Hardening of raw sugar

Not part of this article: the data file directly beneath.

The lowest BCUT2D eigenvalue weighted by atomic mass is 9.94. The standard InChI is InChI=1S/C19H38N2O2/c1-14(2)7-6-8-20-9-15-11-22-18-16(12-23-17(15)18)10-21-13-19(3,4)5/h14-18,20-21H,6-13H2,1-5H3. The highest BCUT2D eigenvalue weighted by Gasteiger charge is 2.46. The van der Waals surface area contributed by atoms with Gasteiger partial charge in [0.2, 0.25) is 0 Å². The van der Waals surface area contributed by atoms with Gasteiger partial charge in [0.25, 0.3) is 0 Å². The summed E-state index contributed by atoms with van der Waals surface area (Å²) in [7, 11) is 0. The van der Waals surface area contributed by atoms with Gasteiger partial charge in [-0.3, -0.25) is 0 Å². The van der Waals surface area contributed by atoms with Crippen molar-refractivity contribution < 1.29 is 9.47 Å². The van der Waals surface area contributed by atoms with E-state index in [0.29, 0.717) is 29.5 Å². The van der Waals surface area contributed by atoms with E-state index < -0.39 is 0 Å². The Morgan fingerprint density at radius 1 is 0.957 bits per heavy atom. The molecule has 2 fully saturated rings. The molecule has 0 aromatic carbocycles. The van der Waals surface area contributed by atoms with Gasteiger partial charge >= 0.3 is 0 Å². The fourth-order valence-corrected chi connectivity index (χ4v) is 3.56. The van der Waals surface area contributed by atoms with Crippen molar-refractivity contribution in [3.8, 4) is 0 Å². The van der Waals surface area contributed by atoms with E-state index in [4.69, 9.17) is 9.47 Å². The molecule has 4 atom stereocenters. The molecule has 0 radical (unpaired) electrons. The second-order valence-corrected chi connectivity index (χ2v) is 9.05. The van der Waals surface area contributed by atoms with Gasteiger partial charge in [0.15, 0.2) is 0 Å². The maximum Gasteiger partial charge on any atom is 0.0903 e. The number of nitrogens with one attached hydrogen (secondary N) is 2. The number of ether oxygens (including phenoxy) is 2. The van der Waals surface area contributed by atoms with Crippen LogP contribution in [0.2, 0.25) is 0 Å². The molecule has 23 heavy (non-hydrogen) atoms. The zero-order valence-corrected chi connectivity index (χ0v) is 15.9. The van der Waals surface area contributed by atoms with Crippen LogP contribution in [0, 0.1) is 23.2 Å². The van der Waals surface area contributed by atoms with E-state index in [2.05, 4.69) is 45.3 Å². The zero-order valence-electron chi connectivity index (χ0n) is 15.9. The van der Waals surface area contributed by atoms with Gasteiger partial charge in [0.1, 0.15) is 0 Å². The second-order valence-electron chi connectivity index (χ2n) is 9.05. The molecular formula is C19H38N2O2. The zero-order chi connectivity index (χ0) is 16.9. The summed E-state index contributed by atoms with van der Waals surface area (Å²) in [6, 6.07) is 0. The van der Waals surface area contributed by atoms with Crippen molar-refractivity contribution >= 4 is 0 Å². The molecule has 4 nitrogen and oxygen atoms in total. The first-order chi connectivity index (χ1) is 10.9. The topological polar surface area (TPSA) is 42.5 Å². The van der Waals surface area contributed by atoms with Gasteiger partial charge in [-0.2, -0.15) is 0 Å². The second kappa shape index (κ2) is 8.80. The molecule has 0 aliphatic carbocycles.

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The hardening or "caking" of raw sugar exported to countries with colder climates such as the Soviet Union presents a problem in the marketing of Australian raw sugar. Moisture migration, as a result of temperature differentials in raw sugar exposed to sub zero temperatures, has been recognised as the driving mechanism of this caking phenomena. Factories in the Soviet Union do not exclusively process Australian raw sugars and it is claimed that sugars received from their major supplier, Cuba, do not present them with the same handling difficulties. This investigation aimed to elucidate the fundamental mechanisms of raw sugar hardening, in the hope that appropriate measures can be taken to ensure acceptable handling characteristics of Australian raw sugars. Results indicate that the solution to this problem lies in using sugar manufactured to certain specifications, in some ways mirroring the qualitative characteristics of Cuban sugar. The main areas most likely to provide some basis for improvement appear to be ; (i) a higher RS/Ash ratio, greater than 1. Currently Australian raw sugar RS/Ash ratios range 0.6-0.8 units; (ii) higher DI than currently used, greater than 40 units. Australian sugar currently averaging mid 30's to low 40's; (iii) larger crystal mean aperture around 1.0 mm, currently 0.6-0.8mm; (iv) reduced variation of crystal size i.e. lower coefficient of variation; (v) pol in 98.0-98.8 range, especially avoiding higher pol sugars. Results also allow us to identify sugars possibly already manufactured to these specifications, or will allow us to ensure suitable sugars for export are produced.